• Monday, June 24, 2024

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Why India can’t have pre-election debates like US, UK

Despite being the largest democracy in the world, India never sees its top competing leaders engaging in constructive debates in the run-up to the polls.

Indian prime minister Narendra Modi (L) and Indian National Congress leader Rahul Gandhi during campaigning for elections in one of the five states that recently went to polls. (ANI Photos)

By: Shubham Ghosh

THE year 2024 is one of elections. Several countries across the globe are going to polls to determine their next set of rulers. Among them are three prominent democracies — India, UK and the US. While India has been holding a marathon election comprising seven phases between April and June, the US will have its on November 5. The UK will also go to a snap election on July 4, after its prime minister Rishi Sunak came up with a surprise announcement about it on May 22.

One common aspect of the elections in the US and UK is their pre-election debates between the top leaders. While in the US, it’s a political tradition to have the leading faces engage in debates, with people from their own parties and then from rival parties, before the most voted face becomes the president, the UK has also been following it for the past decade and half. On June 4, for instance, its incumbent premier Sunak will take on opposition and Labour leader Keir Starmer in a televised debate.

But in India, no such debate takes place. Often, we see politicians in the world’s largest democracy daring their opponents to come for an in-person debate, guaranteeing that they would nail them in no time, the ever-inquisitive viewers or rather voters never get to see something like that in reality. Political leaders ridicule and attack each other, bring allegations of all types and seriousness, but never really arrive on the same stage for a constructive debate.

Read: Sunak, Starmer to face off in election debate on June 4

Indian prime minister Narendra Modi and Delhi chief minister Arvind Kejriwal
Indian prime minister Narendra Modi and Delhi chief minister Arvind Kejriwal. We often see these two leaders slamming each other over issues but never together on a debate stage. (ANI Photo)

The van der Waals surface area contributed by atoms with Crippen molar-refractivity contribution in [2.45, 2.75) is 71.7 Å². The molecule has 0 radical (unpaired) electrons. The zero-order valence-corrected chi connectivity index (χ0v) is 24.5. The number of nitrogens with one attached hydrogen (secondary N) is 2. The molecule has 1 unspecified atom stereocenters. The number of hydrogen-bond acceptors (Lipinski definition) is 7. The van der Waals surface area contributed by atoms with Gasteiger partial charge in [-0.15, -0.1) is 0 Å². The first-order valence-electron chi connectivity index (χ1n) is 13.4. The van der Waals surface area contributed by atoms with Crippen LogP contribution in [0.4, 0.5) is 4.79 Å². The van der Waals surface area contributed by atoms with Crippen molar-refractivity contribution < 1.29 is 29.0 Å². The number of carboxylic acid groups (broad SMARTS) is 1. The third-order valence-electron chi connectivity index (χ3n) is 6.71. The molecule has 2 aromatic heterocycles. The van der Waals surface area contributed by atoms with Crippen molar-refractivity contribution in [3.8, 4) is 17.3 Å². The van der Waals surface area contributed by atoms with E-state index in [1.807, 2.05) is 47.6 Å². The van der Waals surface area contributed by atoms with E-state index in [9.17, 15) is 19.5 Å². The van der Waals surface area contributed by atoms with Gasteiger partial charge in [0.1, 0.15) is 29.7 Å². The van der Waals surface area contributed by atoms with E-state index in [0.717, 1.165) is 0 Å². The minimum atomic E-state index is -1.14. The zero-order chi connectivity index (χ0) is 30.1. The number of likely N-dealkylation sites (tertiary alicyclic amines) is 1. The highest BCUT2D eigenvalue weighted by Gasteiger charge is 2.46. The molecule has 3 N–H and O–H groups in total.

Why is it that despite being called as the world’s largest democracy which has survived decades of challenges and seen peaceful transitions of power, India doesn’t have a tradition of holding pre-poll debates, often considered a mirror to reflect a democracy’s true essence?

No solid faces

One reason could be the country’s multidimensional parliamentary democracy. Debates are easier to organise in personality-centric political systems such as the presidential ones such as the US. In such a system, the elitist and individualistic pattern makes it easier to hold debates. The two major parties – Democratic and Republican – have their faces who engage in head-to-head debate.

Read: Rahul Gandhi votes, foreign media call him Modi’s ‘struggling rival’

UK PM Rishi Sunak (L) and Labour leader Keir Starmer
British PM Rishi Sunak (Photo by Alastair Grant – WPA Pool/Getty Images) and Labour leader Keir Starmer (Photo by Jeff J Mitchell/Getty Images) who will engage in a pre-election debate on June 4, 2024.

In India, there are no such faces always. There, it is the party that rules the game instead of individuals. True, there have been leaders such as former prime ministers such as Jawaharlal Nehru, Indira Gandhi, Rajiv Gandhi or the incumbent prime minister Narendra Modi whose times saw the Indian parliamentary democracy being dominated by personality cults but there have been little occasions where major faces from competing parties or alliances faced off in an election.

The times of Nehru and Indira Gandhi did not see an equally charismatic leader from the opposition benches while in 2014, when Modi emerged as the prime ministerial face of the then opposition Bharatiya Janata Party, the ruling side did not have an official face leading its campaign, certainly not the then prime minister Manmohan Singh who was left beleaguered at the end of his second term.

President Joe Biden, then the challenger, and former president Donald Trump at a presidential election debate in 2020